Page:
In all seven cases, to sin is to “succumb to one’s animal instincts,” to neglect the deferral, the néant, that makes us human. Sartre defined what we call here deferral as “freedom,” or “free will,” which he understood as a duty to take responsibility for our acts rather than attribute them in “bad faith” to our impulses. The quasi-religious term bad faith translates the concept of sinfulness into the cognitive terms of philosophy, as an intellectual rather than a moral lapse, but its point is for our purposes the same: to emphasize that our human consciousness, our ability to thematize, to think, to use representations, gives all our acts a moral valence. We are always tempted by sin, yet not mechanically impelled toward it, but in the normal human state endowed with the possibility of resisting the temptation. Or to put it the other way around, the failure to resist temptation is not normally the result of an irresistible impulse, but a conscious sin.

All students of French letters are or at least were in the past minimally familiar with the 17th-century quarrels of the Jansenists and the Jesuits, the subject of Pascal’s Lettres provinciales. The bone of contention was the distinction between sufficient and efficacious grace, la grâce suffisante and la grâce efficace. The latter is an originally Augustinian concept taken up by the Jansenists: God as the sole source of salvation must accord us his “efficacious” grace to liberate us from sin; the mere fact of our humanity, and even of our baptism into the Christian church, does not suffice to grant us this power. In contrast, “sufficient” grace, the mainstream Catholic concept espoused by the Jesuits, is presumably given to all, even to non-Christians, allowing us to avoid sin by our own efforts of will.

The notion that sin can be avoided only as the result of a prior election, which reached its height in Calvinism’s notion of predestination, is completely foreign to Judaism. It reflects the emphasis on eschatology in the Christian vision of human history, for which all of humanity “fell” with Adam and the possibility of salvation only reappeared with the sacrifice of Jesus, the whole story ending with the Last Judgment and resurrection in the flesh for the saved.

Although theology, here as elsewhere, is poor cosmology but good anthropology, it must be understood in its specific historical context. The Christian theologian is operating after the Crucifixion and Resurrection have already taken place, so that all those he addresses have at least a chance of salvation. The very notion of otherworldly salvation, as opposed to the Jewish ideal of virtuous life in the observance of God’s laws, reflects the Christian eschatological perspective. Salvation is not sinlessness, but (in its this-worldly manifestation) the confidence that one has the power to avoid sin, which is to say, in the terms of our analysis, that one is “fully human,” always in principle capable of deferring sinful impulses.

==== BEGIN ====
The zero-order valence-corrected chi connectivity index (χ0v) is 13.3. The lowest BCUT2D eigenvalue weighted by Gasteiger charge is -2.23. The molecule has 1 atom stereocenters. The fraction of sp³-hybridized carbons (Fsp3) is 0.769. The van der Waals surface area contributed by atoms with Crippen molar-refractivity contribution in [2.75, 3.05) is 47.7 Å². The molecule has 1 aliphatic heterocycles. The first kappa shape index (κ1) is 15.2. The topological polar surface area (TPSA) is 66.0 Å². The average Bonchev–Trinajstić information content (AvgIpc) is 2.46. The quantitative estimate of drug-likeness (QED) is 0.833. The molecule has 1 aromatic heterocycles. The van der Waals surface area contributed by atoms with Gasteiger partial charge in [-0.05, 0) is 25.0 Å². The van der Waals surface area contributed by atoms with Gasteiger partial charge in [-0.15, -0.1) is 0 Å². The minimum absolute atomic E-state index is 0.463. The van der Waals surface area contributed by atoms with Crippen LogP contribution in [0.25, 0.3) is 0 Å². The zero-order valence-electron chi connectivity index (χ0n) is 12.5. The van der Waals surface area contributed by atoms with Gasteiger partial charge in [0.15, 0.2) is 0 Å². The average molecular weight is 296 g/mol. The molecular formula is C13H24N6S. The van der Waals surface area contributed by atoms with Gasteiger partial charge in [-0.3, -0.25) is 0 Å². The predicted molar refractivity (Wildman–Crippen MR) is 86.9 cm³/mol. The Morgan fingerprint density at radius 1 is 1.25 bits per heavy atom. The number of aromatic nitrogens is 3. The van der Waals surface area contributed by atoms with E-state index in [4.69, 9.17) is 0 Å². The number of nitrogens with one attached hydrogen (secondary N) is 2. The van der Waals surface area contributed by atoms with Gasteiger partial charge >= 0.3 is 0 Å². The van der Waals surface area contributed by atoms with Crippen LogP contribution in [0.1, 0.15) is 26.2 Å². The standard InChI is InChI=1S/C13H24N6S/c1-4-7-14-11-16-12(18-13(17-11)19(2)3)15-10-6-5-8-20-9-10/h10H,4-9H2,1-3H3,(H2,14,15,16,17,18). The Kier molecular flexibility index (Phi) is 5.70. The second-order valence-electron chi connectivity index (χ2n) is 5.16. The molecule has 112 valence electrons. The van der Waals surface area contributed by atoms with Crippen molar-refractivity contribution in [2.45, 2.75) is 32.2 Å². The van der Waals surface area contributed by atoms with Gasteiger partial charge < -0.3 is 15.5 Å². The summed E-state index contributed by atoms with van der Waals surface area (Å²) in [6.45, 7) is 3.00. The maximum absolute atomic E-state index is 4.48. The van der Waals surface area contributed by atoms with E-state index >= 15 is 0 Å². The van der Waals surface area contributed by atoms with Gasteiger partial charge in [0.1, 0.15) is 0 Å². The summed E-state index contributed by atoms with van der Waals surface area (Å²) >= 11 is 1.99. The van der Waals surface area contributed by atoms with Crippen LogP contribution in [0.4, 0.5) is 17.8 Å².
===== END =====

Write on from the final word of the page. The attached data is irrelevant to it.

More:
In contrast with Pascal’s very un-American understanding of salvation as always a goal, never a reality, in certain American evangelical sects, it is common to claim simply that one is “saved.” I rather think those who claim to be “saved” are not really so far from Pascal’s understanding, but they address the problem of avoiding sin in the opposite way from the Calvinists and Jansenists. The latter would make us virtuous by keeping us in constant fear of sin, for the least sin would be a sign that we are not among the predestined or the recipients of “efficacious grace.” By taking the opposite tack, the person who claims to be “saved” is in principle forced to be virtuous to demonstrate the truth of his claim. Different strokes for different folks.

However much I may share Pascal’s admiration for celui qui cherche en gémissant [he who seeks while groaning, that is, in a constant state of moral malaise], the notion of sufficient grace has the advantage of corresponding to our moral “common sense,” that we are responsible for our sins. This stance corresponds to a “Catholic” notion of Christianity in which the Church exercises a benign oversight over our existence, imposing a common-sense moral anthropology. This is a condition that the Reform, and such related Catholic movements as Jansenism, found insufficient in the face of the supplementary pressures for deferral incident to the rise of market society or “capitalism,” with which since Weber the “Protestant Ethic” has been associated. To put it in simple terms, the Catholic can be content to enjoy his pleasures, provided he not be a slave to them; the Protestant/capitalist, who can only accomplish the “primitive accumulation” of capital by keeping his pleasures to a minimum, must be driven by a supplementary personal quest to be among the elect.

The key point of the foregoing is that human “free will,” conceived as our capacity for deferral, Sartre’s liberté, is unavoidably a state of potential sinfulness, of which various ritual procedures seek to purge us, but never permanently. A “state of grace” in life is either a moment of ecstasy or a dangerous illusion. This vision of the human condition has been, outside of extreme conditions, a constant of Western society, and more broadly, of all society.